America’s casino lobby says its smaller gaming operators deserve access to federal funding aimed at mitigating the fallout of suspended business related to the COVID-19 pandemic.
Last Friday, American Gaming Association CEO Bill Miller issued a statement challenging guidelines issued by the Small Business Administration (SBA) regarding the federal government’s Paycheck Protection Program (PPP). Specifically, Miller took issue with the SBA’s view that “small gaming entities and their employees” are ineligible to receive PPP benefits.
Miller said the AGA was “deeply concerned” by the SBA’s decision to stick with its standard prohibition on issuing Economic Injury Disaster Loans to any entity “deriving more than one-third of gross annual revenue from legal gambling activities.”
The AGA notes that the federal bailout specifically states that any business concern shall be eligible for an SBA loan if it meets specific qualifications regarding its number of employees. The AGA warns that unless the SBA’s guidelines are amended, “one-third of the US casino industry” and hundreds of thousands of casino staff and associated businesses will suffer irreparable harm.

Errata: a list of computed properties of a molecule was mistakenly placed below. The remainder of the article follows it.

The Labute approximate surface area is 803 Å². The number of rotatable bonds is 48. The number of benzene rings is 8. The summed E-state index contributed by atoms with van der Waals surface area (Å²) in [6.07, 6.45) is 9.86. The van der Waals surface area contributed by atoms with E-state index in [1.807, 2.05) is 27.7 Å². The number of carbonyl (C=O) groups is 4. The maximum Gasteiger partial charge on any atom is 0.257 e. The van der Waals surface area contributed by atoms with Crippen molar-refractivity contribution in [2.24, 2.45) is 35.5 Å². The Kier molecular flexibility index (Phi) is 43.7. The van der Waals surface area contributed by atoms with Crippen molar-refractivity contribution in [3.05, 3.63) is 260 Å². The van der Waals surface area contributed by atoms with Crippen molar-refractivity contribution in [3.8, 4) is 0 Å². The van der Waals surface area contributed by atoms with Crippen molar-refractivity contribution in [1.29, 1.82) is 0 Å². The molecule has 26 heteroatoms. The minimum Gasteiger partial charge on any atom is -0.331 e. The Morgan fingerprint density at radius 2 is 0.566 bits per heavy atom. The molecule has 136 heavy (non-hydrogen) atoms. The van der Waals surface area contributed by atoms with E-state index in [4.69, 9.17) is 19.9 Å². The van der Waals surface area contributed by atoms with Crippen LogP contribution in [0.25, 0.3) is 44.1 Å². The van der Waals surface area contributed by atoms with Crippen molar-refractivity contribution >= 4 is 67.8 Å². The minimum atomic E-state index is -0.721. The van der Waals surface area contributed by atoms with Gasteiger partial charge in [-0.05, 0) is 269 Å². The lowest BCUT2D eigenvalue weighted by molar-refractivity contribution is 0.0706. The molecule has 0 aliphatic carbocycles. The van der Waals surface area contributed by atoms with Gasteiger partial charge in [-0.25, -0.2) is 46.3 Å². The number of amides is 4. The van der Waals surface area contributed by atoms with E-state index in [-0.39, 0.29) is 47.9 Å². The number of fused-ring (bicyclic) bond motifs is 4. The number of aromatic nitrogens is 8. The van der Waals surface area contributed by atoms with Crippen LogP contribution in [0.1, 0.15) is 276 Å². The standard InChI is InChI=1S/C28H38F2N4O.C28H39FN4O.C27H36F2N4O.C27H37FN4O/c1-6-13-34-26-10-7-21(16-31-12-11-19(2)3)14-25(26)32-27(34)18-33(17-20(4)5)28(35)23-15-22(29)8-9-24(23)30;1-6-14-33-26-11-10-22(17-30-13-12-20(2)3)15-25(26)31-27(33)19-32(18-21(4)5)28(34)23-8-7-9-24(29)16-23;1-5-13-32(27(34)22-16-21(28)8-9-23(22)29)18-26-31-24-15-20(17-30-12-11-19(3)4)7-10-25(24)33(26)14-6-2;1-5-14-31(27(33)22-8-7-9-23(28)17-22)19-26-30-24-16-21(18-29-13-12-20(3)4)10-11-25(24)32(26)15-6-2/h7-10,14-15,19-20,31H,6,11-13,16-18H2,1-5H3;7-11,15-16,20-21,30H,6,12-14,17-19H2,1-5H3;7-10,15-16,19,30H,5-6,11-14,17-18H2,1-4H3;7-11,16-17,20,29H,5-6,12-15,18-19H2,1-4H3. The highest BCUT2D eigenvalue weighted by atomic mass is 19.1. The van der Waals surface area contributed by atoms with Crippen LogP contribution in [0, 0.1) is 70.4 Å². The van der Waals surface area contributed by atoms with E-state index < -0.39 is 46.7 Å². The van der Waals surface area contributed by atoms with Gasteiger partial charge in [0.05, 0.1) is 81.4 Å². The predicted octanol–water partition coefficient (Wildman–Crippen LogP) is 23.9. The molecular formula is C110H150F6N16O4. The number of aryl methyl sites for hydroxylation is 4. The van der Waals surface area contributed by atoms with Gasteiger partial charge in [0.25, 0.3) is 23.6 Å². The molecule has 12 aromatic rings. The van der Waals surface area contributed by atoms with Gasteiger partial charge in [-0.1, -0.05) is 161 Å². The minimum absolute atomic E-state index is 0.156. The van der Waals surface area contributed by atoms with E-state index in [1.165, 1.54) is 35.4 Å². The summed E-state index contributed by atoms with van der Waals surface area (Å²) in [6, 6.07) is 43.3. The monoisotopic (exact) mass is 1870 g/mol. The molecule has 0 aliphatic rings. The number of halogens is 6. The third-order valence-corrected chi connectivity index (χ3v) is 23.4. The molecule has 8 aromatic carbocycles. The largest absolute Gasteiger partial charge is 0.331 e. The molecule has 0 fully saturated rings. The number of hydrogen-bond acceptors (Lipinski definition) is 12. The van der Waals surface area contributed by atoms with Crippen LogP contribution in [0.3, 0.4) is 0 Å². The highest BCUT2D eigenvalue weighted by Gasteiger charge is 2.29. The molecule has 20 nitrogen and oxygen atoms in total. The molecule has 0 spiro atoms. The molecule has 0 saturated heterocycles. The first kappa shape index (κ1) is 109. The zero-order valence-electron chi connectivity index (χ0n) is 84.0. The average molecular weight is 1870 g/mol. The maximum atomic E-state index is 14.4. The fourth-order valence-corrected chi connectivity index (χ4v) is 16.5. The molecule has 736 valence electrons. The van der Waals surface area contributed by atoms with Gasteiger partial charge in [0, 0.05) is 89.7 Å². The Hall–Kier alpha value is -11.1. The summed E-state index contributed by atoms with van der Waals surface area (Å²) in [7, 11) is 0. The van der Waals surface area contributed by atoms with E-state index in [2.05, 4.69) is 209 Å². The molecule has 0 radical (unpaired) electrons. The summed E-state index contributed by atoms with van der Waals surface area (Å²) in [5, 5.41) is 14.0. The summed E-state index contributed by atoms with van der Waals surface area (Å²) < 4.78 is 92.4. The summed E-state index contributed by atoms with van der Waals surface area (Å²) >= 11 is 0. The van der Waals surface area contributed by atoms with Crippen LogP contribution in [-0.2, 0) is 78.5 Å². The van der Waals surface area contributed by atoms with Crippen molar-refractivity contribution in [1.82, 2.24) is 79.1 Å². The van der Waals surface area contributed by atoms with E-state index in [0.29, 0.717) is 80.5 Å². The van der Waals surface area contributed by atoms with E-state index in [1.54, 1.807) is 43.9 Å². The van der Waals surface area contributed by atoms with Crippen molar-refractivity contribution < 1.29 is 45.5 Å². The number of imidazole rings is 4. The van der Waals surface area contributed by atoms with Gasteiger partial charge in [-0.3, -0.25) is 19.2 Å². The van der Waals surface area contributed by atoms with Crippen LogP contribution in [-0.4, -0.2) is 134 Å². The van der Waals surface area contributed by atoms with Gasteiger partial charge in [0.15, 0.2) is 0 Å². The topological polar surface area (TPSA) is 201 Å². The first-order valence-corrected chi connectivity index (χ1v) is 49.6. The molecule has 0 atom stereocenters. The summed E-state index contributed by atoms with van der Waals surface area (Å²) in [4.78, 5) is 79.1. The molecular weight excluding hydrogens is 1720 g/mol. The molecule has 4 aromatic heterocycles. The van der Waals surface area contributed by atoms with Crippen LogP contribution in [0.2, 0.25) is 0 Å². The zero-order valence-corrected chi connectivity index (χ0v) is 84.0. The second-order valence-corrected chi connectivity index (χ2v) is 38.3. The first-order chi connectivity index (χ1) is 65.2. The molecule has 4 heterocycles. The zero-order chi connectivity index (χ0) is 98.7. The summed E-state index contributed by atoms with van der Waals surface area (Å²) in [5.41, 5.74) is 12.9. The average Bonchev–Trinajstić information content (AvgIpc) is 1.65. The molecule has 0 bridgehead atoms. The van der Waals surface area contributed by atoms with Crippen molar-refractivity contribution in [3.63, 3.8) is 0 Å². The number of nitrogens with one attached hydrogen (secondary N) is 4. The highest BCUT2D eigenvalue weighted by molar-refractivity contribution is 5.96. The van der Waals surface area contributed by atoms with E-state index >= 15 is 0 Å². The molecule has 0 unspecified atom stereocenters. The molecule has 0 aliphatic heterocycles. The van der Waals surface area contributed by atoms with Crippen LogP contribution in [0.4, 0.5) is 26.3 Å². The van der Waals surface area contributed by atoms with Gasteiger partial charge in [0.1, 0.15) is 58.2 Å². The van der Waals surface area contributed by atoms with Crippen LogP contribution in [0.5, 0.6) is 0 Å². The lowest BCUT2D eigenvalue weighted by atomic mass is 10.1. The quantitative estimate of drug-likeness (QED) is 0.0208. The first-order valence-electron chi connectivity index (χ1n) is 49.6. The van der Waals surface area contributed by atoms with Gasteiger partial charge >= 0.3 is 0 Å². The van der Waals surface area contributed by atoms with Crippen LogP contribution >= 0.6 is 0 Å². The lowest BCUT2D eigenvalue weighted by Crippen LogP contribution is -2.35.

The AGA noted that only two of the nation’s 989 commercial and tribal casinos had yet to shut their doors in response to the pandemic. Given the significant tax contributions these casinos make to their states and local communities, “the inclusion of gaming businesses in the PPP is critical” to ensuring the industry can survive until the pandemic subsides.
The gaming industry’s fight for inclusion in government bailouts isn’t limited to US shores. The UK originally denied its betting shops and casinos access to the business rates relief offered to other ‘hospitality’ businesses but eventually relented.
MARYLAND CASINOS HAVE A MARCH TO FORGET
The impact of the US industry shutdown was on full display in recent numbers from Maryland’s casino market. Maryland Lottery & Gaming said the state’s six casino operators generated revenue of just $68.6m in March, nearly 58% less than March 2019’s record-setting figure due to the governor ordering all casinos to close their doors on March 16.
As usual, Caesars Entertainment’s Horseshoe Casino Baltimore took the biggest hit, falling 61.2% year-on-year to just $9.9m, while market-leader MGM National Harbor was down 58.6% to $26m and Live! Casino & Hotel slipped 55.6% to $24.8m. The state’s three smaller venues were all down nearly 60% year-on-year.
The state’s share of March’s casino gaming revenue came to $28.3m, of which $21.2m will go toward the state’s education fund. The state earned $67.4m from its six casinos in March 2019 and $62.9m in February 2020.